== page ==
Questions on joining

Discussion in 'Royal Naval Reserve (RNR)' started by shaunthesheep, Apr 2, 2012.

Welcome to the Navy Net aka Rum Ration

The UK's largest and busiest UNofficial RN website.

The heart of the site is the forum area, including:

  1. Dear all

    First time poster here. I have been passively thinking about joining the Reserve Forces, and specifically the RNR, for at least 5 years. I want to do something about it now and I'd like to get as many details as possible so that I don't waste time when it comes to the formal process.

    Background: 27 years old. My day job requires me to be numerical and analytical (dealing with large volumes of data), looking at patterns and devising strategies for clients to adopt. So lots of modelling, presentations and reports etc. I realise that’s a bit vague, but people’s eyes generally roll back when I tell them my job title!

    From the homework I’ve been doing on this site, the RN website (which btw contains less information on the Reserves than it used to a few years ago) and other web forums, I think I’d be a good fit for CIS, perhaps Intelligence. Although Submarine Operations also interests me. I’d be looking to eventually go for commission and with adequate preparation I think I’d pass the required tests (I passed OASC at RAF Cranwell in 2004 while in a UAS but didn’t take it further). That said, I do want to understand naval fundamentals and am happy to go in as a Rating.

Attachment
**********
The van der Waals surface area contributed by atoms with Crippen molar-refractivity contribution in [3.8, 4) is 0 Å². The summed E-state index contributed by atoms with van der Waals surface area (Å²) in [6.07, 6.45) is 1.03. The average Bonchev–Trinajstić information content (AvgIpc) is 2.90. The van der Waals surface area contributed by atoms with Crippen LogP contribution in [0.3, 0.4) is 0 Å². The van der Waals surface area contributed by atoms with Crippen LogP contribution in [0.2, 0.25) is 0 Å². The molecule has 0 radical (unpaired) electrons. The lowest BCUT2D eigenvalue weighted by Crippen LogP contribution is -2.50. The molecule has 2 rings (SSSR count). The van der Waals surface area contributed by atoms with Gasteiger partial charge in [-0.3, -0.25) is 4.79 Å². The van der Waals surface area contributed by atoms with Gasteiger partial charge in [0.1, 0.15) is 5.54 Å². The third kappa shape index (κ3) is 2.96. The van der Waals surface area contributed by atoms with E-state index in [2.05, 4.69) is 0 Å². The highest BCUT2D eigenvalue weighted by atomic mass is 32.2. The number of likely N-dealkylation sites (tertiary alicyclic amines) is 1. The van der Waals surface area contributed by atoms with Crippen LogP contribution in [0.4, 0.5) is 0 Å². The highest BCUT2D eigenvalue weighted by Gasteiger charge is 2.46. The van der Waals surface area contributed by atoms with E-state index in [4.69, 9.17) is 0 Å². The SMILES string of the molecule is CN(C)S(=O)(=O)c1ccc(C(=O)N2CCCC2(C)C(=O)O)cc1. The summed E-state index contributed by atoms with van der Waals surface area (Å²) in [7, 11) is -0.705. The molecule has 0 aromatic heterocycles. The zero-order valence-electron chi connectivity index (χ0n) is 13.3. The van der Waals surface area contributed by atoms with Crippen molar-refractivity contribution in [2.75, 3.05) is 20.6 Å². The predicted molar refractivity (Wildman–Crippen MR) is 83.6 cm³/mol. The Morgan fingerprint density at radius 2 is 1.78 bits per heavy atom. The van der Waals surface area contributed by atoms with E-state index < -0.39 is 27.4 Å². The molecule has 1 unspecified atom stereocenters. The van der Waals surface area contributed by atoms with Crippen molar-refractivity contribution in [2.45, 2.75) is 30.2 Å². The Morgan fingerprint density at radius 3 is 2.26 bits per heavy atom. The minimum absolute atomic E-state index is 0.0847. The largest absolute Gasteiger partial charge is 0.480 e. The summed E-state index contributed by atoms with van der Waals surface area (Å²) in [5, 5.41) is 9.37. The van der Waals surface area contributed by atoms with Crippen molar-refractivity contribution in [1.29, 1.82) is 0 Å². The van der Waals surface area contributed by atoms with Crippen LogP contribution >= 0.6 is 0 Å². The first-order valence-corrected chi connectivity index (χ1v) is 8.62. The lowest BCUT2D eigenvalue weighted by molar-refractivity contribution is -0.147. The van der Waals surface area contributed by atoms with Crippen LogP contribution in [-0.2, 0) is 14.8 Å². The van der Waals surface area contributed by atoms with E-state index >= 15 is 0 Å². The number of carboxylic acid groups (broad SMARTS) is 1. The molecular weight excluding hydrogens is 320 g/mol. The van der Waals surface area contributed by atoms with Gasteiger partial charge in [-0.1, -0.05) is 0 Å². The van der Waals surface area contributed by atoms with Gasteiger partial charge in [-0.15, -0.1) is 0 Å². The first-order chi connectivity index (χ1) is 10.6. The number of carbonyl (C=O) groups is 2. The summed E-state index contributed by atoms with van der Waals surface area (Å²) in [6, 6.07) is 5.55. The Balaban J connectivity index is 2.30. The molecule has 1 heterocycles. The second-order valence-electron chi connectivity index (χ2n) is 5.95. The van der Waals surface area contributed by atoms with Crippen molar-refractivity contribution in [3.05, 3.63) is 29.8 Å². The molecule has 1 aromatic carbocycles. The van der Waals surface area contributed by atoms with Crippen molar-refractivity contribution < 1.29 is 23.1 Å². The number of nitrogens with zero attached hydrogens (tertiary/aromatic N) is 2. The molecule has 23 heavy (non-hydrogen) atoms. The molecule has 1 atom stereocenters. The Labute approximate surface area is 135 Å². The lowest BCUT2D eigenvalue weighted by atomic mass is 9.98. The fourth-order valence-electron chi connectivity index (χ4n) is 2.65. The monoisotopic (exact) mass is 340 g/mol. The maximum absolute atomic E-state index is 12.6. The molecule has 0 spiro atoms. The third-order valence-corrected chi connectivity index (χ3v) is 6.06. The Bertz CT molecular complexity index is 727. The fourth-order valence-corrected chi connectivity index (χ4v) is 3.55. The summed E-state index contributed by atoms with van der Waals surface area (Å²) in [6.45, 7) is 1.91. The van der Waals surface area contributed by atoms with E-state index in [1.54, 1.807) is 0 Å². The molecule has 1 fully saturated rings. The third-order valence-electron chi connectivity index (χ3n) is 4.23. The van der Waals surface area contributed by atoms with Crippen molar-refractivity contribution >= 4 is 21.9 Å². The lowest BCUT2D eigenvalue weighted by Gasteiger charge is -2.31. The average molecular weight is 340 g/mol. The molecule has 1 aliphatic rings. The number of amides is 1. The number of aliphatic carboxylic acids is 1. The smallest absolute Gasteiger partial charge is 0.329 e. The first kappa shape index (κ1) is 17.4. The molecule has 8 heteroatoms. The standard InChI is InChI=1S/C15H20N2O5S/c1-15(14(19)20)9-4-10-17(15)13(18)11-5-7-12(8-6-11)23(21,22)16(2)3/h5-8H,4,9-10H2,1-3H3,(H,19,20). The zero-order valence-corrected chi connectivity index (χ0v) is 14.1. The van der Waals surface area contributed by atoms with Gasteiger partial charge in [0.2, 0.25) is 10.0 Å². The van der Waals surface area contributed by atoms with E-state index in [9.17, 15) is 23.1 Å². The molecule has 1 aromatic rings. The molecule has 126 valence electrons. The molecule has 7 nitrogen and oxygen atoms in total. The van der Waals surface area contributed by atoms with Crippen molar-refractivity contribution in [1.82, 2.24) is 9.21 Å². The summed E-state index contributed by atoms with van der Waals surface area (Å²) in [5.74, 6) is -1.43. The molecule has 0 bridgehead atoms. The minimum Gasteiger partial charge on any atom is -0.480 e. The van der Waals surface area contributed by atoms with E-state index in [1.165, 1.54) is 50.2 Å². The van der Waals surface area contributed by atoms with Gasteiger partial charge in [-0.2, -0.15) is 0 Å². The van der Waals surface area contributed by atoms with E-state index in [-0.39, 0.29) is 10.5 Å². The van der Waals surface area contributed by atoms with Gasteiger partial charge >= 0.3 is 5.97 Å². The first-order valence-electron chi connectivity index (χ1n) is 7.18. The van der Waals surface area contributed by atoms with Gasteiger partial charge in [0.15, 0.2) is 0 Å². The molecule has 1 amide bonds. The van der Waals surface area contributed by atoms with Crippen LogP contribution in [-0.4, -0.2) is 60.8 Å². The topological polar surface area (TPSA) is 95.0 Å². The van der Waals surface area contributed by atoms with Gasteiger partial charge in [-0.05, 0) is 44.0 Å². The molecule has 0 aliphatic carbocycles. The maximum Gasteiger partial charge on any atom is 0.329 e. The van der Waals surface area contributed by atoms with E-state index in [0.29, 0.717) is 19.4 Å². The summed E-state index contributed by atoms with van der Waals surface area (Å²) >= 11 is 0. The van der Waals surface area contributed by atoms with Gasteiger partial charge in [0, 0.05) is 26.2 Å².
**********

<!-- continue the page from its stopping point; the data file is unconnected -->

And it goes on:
What do I want to get out of it? Trade-specific knowledge, the opportunity for deployment, exposure to work with other branches (RAF and Army), great team-working and leadership skills.

    What am I bringing? Analytical (civilian) skills, enthusiasm, interest in the forces, commitment, willingness to learn!

    If you could answer a few questions, I’d really appreciate it (I’ve tried not to replicate any questions that have come up in other threads, but there may be a couple):
    1. Fitness. I’m of average fitness meaning I can run 10Ks a couple of times a week and my 2.4Km time is around 10.5 minutes. I am however, a not very good swimmer, so this needs work. What does the swim test entail?
    2. I’ve seen the task books referred to a lot but what do these entail exactly? I’m sure it’s a syllabus of proficiencies that someone would have to meet and I guess it’s to do learn tasks such as protocol, fire fighting, AWFP etc, but can anyone give me a bit more detail please?
    3. I understand that getting into Intelligence generally requires you to move in from another trade and getting into Submarine Operations requires you to be commissioned. Could I therefore join CIS as a rating, and then after some time move ‘upwards and across’ into either Intelligence or Submarine Operations?
    4. Aside from the specialist route, there are two main methods of Officer training – Upper Yardman and DE. How long would someone spend as a Rating going through the Upper Yardman process until they earned commission? Under what circumstances would a candidate be selected for DE Officer training rather than spending time as a Rating?
    5. I understand that training to deployment strength takes about 4 years (2 years of core + 2 years of branch). Is there anyway to speed this up and perhaps halve that time to 2 years? I wouldn’t mind using my own annual leave time from my civilian job to speed up my training so I can get out on deployment.